If tan A + sec A = 4, what is CosA?

Mar 23, 2018

Given $\tan A + \sec A = 4$

$\left(\sec A + \tan A\right) = 4. \ldots . \left[1\right]$

So

$\left(\sec A + \tan A\right) \left(\sec A - \tan A\right) = 4 \left(\sec A - \tan A\right)$

$\implies \left({\sec}^{2} A - {\tan}^{2} A\right) = 4 \left(\sec A - \tan A\right)$

$\implies 1 = 4 \left(\sec A - \tan A\right)$

$\implies \sec A - \tan A = \frac{1}{4.} \ldots \ldots \left[2\right]$

Adding  and  we get

$2 \sec A = 4 + \frac{1}{4}$

$\implies \sec A = \frac{17}{8}$

$\implies \cos A = \frac{8}{17}$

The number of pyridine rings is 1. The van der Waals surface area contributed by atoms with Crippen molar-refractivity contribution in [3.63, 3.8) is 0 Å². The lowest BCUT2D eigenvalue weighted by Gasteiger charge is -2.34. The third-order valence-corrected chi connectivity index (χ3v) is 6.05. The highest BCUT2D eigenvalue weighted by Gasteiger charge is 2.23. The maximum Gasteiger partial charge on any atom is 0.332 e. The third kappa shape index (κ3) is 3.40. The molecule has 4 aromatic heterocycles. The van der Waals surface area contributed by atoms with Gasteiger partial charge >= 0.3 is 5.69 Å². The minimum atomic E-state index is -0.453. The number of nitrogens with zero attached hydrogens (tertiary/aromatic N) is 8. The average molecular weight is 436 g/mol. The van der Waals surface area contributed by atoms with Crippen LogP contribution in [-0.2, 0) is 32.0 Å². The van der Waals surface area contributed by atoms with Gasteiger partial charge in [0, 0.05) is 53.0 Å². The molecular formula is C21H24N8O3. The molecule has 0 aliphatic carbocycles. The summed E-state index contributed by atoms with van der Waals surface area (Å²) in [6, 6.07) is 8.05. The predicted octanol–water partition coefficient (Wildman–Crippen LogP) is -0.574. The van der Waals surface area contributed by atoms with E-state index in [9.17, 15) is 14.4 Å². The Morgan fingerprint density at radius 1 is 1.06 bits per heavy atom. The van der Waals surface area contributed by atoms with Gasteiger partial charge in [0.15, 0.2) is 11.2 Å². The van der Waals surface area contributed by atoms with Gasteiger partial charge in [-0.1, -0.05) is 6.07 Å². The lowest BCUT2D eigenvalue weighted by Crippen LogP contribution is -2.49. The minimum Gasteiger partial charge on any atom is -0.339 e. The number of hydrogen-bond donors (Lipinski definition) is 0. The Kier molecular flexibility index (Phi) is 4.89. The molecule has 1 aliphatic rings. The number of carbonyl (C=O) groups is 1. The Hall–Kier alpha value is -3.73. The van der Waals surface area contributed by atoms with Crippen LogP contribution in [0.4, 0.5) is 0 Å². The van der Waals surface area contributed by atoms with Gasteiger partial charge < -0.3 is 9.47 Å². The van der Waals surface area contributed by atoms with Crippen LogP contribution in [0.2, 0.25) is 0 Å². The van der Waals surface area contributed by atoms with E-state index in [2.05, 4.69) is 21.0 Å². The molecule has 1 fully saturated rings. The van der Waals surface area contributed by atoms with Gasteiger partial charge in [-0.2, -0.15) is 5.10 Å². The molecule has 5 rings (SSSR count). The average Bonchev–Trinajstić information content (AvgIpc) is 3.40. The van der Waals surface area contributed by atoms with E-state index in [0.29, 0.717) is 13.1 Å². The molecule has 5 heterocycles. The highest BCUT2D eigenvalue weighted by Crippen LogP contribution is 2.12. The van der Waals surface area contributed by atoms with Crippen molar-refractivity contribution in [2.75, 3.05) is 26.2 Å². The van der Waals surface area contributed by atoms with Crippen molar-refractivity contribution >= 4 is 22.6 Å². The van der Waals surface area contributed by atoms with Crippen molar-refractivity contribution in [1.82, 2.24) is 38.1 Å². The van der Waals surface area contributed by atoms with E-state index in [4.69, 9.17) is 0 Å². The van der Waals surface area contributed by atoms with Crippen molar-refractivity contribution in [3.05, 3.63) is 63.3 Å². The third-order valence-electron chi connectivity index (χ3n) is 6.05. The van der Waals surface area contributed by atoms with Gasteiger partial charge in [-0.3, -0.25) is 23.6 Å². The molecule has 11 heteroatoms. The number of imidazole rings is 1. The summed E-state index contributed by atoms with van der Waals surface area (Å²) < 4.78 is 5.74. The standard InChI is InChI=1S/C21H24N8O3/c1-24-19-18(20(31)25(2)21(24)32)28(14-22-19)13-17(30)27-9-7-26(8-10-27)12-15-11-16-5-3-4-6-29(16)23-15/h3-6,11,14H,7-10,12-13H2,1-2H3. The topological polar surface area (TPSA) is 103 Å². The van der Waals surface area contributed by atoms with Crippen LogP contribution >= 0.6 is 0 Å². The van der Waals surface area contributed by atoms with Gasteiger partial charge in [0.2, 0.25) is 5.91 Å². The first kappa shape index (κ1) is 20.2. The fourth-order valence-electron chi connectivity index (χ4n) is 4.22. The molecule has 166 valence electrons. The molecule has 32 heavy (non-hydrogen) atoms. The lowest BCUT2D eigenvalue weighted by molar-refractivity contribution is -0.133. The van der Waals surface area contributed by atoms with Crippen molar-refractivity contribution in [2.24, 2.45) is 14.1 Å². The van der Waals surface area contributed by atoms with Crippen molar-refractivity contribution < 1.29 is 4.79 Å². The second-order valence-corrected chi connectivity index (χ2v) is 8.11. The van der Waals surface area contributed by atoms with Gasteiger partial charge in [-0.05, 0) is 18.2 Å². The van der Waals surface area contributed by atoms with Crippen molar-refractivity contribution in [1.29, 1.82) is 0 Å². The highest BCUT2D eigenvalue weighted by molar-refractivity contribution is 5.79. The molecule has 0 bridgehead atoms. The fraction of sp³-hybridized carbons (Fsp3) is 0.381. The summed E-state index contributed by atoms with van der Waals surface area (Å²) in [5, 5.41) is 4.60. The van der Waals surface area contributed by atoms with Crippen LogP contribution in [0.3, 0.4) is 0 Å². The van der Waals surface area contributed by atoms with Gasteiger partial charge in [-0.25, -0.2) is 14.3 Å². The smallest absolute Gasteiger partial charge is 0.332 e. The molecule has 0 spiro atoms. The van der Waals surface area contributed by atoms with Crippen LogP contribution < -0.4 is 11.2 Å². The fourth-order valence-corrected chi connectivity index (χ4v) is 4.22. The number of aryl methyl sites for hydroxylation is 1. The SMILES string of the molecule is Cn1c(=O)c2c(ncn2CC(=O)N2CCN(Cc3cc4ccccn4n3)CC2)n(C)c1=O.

Mar 23, 2018

$\cos A = \frac{8}{17}$

Explanation:

Here,

$\sec A + \tan A = 4. \ldots . \to \left(1\right)$

We know that,

color(red)(sec^2A-tan^2A=1

$\left(\sec A + \tan A\right) \left(\sec A - \tan A\right) = 1$

$\implies \left(4\right) \left(\sec A - \tan A\right) = 1. \ldots . \to$From(1)

$\therefore \sec A - \tan A = \frac{1}{4.} \ldots . \to \left(2\right)$

$\sec A + \cancel{\tan} A = 4$
(secA-canceltanA=1/4)/
$2 \sec A = 4 + \frac{1}{4} = \frac{17}{4}$
$\implies \sec A = \frac{17}{8}$
$\implies \cos A = \frac{8}{17}$